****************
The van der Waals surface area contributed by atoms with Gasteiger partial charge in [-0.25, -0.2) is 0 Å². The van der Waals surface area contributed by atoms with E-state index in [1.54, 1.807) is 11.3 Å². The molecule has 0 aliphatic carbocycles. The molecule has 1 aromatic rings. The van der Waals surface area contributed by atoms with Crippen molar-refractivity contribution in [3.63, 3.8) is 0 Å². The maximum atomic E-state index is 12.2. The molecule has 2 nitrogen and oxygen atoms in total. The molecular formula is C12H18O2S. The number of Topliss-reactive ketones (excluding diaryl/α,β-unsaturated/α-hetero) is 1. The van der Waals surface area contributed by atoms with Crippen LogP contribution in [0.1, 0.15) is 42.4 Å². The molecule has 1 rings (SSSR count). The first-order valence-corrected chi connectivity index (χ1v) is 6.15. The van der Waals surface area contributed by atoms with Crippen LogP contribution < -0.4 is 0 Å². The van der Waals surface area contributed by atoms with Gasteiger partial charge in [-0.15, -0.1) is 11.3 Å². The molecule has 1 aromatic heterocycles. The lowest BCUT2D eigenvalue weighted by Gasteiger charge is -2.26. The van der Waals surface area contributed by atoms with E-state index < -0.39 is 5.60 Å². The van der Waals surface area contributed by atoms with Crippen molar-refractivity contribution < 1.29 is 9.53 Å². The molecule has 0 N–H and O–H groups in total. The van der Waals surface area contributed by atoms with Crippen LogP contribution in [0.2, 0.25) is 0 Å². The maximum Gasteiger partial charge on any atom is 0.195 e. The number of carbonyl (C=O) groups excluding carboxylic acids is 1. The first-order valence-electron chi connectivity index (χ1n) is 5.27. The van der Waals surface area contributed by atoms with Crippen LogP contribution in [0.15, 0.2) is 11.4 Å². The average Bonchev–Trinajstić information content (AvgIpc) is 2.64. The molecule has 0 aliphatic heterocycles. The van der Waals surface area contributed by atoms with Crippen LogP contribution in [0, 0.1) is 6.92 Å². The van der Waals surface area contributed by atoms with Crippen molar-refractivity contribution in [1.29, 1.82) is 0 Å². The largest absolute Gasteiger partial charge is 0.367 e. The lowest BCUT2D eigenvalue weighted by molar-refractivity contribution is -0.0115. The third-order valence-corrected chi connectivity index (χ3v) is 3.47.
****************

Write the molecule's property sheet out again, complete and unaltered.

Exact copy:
The van der Waals surface area contributed by atoms with Gasteiger partial charge in [-0.25, -0.2) is 0 Å². The van der Waals surface area contributed by atoms with E-state index in [1.54, 1.807) is 11.3 Å². The molecule has 0 aliphatic carbocycles. The molecule has 1 aromatic rings. The van der Waals surface area contributed by atoms with Crippen molar-refractivity contribution in [3.63, 3.8) is 0 Å². The maximum atomic E-state index is 12.2. The molecule has 2 nitrogen and oxygen atoms in total. The molecular formula is C12H18O2S. The number of Topliss-reactive ketones (excluding diaryl/α,β-unsaturated/α-hetero) is 1. The van der Waals surface area contributed by atoms with Crippen LogP contribution in [0.1, 0.15) is 42.4 Å². The molecule has 1 rings (SSSR count). The first-order valence-corrected chi connectivity index (χ1v) is 6.15. The van der Waals surface area contributed by atoms with Crippen LogP contribution < -0.4 is 0 Å². The van der Waals surface area contributed by atoms with Gasteiger partial charge in [-0.15, -0.1) is 11.3 Å². The molecule has 1 aromatic heterocycles. The lowest BCUT2D eigenvalue weighted by Gasteiger charge is -2.26. The van der Waals surface area contributed by atoms with E-state index < -0.39 is 5.60 Å². The van der Waals surface area contributed by atoms with Crippen molar-refractivity contribution < 1.29 is 9.53 Å². The molecule has 0 N–H and O–H groups in total. The van der Waals surface area contributed by atoms with Crippen LogP contribution in [0.2, 0.25) is 0 Å². The maximum Gasteiger partial charge on any atom is 0.195 e. The number of carbonyl (C=O) groups excluding carboxylic acids is 1. The first-order valence-electron chi connectivity index (χ1n) is 5.27. The van der Waals surface area contributed by atoms with Crippen LogP contribution in [0.15, 0.2) is 11.4 Å². The average Bonchev–Trinajstić information content (AvgIpc) is 2.64. The molecule has 0 aliphatic heterocycles. The van der Waals surface area contributed by atoms with Crippen LogP contribution in [0, 0.1) is 6.92 Å². The van der Waals surface area contributed by atoms with Crippen molar-refractivity contribution in [1.29, 1.82) is 0 Å². The largest absolute Gasteiger partial charge is 0.367 e. The lowest BCUT2D eigenvalue weighted by molar-refractivity contribution is -0.0115. The third-order valence-corrected chi connectivity index (χ3v) is 3.47.